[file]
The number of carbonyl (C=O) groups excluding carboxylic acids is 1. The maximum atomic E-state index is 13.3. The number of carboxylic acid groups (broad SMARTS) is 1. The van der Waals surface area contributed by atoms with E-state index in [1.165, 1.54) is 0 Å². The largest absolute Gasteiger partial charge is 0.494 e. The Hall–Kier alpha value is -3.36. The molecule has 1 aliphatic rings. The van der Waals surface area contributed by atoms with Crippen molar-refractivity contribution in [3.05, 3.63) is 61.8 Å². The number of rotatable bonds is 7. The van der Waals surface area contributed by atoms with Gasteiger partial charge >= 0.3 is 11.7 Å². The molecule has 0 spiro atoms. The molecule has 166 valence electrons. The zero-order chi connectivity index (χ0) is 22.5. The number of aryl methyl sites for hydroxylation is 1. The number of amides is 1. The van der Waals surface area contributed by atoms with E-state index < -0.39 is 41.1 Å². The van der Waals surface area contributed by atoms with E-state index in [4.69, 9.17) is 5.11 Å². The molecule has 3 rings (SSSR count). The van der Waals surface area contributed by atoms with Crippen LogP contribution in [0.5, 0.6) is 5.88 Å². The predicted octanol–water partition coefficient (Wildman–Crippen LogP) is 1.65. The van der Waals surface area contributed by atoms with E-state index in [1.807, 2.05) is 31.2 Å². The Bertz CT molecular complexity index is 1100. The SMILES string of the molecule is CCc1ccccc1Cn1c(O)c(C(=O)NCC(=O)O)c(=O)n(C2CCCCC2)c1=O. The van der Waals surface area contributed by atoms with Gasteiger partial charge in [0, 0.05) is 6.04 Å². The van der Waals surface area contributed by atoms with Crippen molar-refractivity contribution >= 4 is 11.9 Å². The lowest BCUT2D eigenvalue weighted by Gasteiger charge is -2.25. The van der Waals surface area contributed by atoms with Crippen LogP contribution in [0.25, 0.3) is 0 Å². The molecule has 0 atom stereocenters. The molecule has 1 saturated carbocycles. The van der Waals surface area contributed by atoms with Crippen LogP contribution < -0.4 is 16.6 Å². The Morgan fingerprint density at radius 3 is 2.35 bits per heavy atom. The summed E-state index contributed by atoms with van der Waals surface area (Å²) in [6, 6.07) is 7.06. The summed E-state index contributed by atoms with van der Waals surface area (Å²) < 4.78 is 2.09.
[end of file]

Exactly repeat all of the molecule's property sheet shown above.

The number of carbonyl (C=O) groups excluding carboxylic acids is 1. The maximum atomic E-state index is 13.3. The number of carboxylic acid groups (broad SMARTS) is 1. The van der Waals surface area contributed by atoms with E-state index in [1.165, 1.54) is 0 Å². The largest absolute Gasteiger partial charge is 0.494 e. The Hall–Kier alpha value is -3.36. The molecule has 1 aliphatic rings. The van der Waals surface area contributed by atoms with Crippen molar-refractivity contribution in [3.05, 3.63) is 61.8 Å². The number of rotatable bonds is 7. The van der Waals surface area contributed by atoms with Gasteiger partial charge >= 0.3 is 11.7 Å². The molecule has 0 spiro atoms. The molecule has 166 valence electrons. The zero-order chi connectivity index (χ0) is 22.5. The number of aryl methyl sites for hydroxylation is 1. The number of amides is 1. The van der Waals surface area contributed by atoms with E-state index < -0.39 is 41.1 Å². The van der Waals surface area contributed by atoms with E-state index in [4.69, 9.17) is 5.11 Å². The molecule has 3 rings (SSSR count). The van der Waals surface area contributed by atoms with Crippen LogP contribution in [0.5, 0.6) is 5.88 Å². The predicted octanol–water partition coefficient (Wildman–Crippen LogP) is 1.65. The van der Waals surface area contributed by atoms with E-state index in [1.807, 2.05) is 31.2 Å². The Bertz CT molecular complexity index is 1100. The SMILES string of the molecule is CCc1ccccc1Cn1c(O)c(C(=O)NCC(=O)O)c(=O)n(C2CCCCC2)c1=O. The van der Waals surface area contributed by atoms with Gasteiger partial charge in [0, 0.05) is 6.04 Å². The van der Waals surface area contributed by atoms with Crippen molar-refractivity contribution >= 4 is 11.9 Å². The lowest BCUT2D eigenvalue weighted by Gasteiger charge is -2.25. The van der Waals surface area contributed by atoms with Crippen LogP contribution in [0.25, 0.3) is 0 Å². The molecule has 0 atom stereocenters. The molecule has 1 saturated carbocycles. The van der Waals surface area contributed by atoms with Crippen LogP contribution < -0.4 is 16.6 Å². The Morgan fingerprint density at radius 3 is 2.35 bits per heavy atom. The summed E-state index contributed by atoms with van der Waals surface area (Å²) in [6, 6.07) is 7.06. The summed E-state index contributed by atoms with van der Waals surface area (Å²) < 4.78 is 2.09.